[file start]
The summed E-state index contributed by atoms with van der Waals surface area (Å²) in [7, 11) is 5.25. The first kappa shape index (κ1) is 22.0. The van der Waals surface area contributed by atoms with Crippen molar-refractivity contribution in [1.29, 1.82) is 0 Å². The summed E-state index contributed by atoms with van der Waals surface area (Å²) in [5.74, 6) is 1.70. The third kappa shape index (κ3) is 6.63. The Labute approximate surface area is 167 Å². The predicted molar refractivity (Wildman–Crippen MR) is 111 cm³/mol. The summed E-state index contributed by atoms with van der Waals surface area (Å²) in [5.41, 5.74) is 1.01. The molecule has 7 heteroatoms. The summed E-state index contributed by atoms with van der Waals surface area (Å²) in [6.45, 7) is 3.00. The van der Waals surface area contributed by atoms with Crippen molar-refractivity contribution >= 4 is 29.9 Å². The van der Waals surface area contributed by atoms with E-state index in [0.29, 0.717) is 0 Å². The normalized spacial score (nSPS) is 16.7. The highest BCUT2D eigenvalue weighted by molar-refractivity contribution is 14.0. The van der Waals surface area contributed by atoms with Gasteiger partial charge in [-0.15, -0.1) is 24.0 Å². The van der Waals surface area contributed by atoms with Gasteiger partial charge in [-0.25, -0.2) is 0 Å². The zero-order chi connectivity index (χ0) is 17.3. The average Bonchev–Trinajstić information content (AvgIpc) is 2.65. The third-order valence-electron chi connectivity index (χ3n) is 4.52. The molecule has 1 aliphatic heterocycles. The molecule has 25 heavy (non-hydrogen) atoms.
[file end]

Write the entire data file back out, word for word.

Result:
The summed E-state index contributed by atoms with van der Waals surface area (Å²) in [7, 11) is 5.25. The first kappa shape index (κ1) is 22.0. The van der Waals surface area contributed by atoms with Crippen molar-refractivity contribution in [1.29, 1.82) is 0 Å². The summed E-state index contributed by atoms with van der Waals surface area (Å²) in [5.74, 6) is 1.70. The third kappa shape index (κ3) is 6.63. The Labute approximate surface area is 167 Å². The predicted molar refractivity (Wildman–Crippen MR) is 111 cm³/mol. The summed E-state index contributed by atoms with van der Waals surface area (Å²) in [5.41, 5.74) is 1.01. The molecule has 7 heteroatoms. The summed E-state index contributed by atoms with van der Waals surface area (Å²) in [6.45, 7) is 3.00. The van der Waals surface area contributed by atoms with Crippen molar-refractivity contribution >= 4 is 29.9 Å². The van der Waals surface area contributed by atoms with E-state index in [0.29, 0.717) is 0 Å². The normalized spacial score (nSPS) is 16.7. The highest BCUT2D eigenvalue weighted by molar-refractivity contribution is 14.0. The van der Waals surface area contributed by atoms with Gasteiger partial charge in [-0.15, -0.1) is 24.0 Å². The van der Waals surface area contributed by atoms with Gasteiger partial charge in [-0.25, -0.2) is 0 Å². The zero-order chi connectivity index (χ0) is 17.3. The average Bonchev–Trinajstić information content (AvgIpc) is 2.65. The third-order valence-electron chi connectivity index (χ3n) is 4.52. The molecule has 1 aliphatic heterocycles. The molecule has 25 heavy (non-hydrogen) atoms.